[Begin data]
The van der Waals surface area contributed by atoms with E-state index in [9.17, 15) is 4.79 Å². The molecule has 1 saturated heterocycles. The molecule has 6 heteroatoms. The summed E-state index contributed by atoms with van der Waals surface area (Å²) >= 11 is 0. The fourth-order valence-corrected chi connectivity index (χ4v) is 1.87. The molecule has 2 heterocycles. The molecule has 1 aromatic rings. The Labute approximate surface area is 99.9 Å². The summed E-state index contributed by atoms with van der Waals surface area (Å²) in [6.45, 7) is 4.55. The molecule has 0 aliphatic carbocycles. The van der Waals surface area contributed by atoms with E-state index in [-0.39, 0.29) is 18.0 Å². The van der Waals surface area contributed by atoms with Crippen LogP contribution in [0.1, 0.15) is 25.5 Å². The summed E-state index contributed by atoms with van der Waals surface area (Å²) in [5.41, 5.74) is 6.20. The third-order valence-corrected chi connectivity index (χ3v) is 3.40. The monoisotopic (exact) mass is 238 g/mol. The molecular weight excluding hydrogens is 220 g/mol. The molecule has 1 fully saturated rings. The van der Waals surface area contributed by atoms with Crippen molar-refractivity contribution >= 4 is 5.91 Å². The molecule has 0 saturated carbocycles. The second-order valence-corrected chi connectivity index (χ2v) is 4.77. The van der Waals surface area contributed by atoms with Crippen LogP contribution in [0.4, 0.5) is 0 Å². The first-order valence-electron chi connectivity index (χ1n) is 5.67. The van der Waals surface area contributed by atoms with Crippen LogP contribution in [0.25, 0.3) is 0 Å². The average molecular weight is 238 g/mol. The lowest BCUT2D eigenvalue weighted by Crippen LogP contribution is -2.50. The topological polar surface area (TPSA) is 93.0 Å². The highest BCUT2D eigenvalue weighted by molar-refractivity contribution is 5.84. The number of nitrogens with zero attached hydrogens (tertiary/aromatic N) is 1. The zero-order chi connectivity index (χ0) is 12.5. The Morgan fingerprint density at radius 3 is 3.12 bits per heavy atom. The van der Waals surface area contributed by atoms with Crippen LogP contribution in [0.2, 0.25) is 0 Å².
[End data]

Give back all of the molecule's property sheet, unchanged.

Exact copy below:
The van der Waals surface area contributed by atoms with E-state index in [9.17, 15) is 4.79 Å². The molecule has 1 saturated heterocycles. The molecule has 6 heteroatoms. The summed E-state index contributed by atoms with van der Waals surface area (Å²) >= 11 is 0. The fourth-order valence-corrected chi connectivity index (χ4v) is 1.87. The molecule has 2 heterocycles. The molecule has 1 aromatic rings. The Labute approximate surface area is 99.9 Å². The summed E-state index contributed by atoms with van der Waals surface area (Å²) in [6.45, 7) is 4.55. The molecule has 0 aliphatic carbocycles. The van der Waals surface area contributed by atoms with E-state index in [-0.39, 0.29) is 18.0 Å². The van der Waals surface area contributed by atoms with Crippen LogP contribution in [0.1, 0.15) is 25.5 Å². The summed E-state index contributed by atoms with van der Waals surface area (Å²) in [5.41, 5.74) is 6.20. The third-order valence-corrected chi connectivity index (χ3v) is 3.40. The monoisotopic (exact) mass is 238 g/mol. The molecular weight excluding hydrogens is 220 g/mol. The molecule has 1 fully saturated rings. The van der Waals surface area contributed by atoms with Crippen molar-refractivity contribution >= 4 is 5.91 Å². The molecule has 0 saturated carbocycles. The second-order valence-corrected chi connectivity index (χ2v) is 4.77. The van der Waals surface area contributed by atoms with Crippen LogP contribution in [0.4, 0.5) is 0 Å². The first-order valence-electron chi connectivity index (χ1n) is 5.67. The van der Waals surface area contributed by atoms with Crippen LogP contribution in [0.25, 0.3) is 0 Å². The average molecular weight is 238 g/mol. The lowest BCUT2D eigenvalue weighted by Crippen LogP contribution is -2.50. The topological polar surface area (TPSA) is 93.0 Å². The highest BCUT2D eigenvalue weighted by molar-refractivity contribution is 5.84. The number of nitrogens with zero attached hydrogens (tertiary/aromatic N) is 1. The zero-order chi connectivity index (χ0) is 12.5. The Morgan fingerprint density at radius 3 is 3.12 bits per heavy atom. The van der Waals surface area contributed by atoms with Crippen LogP contribution in [0.2, 0.25) is 0 Å².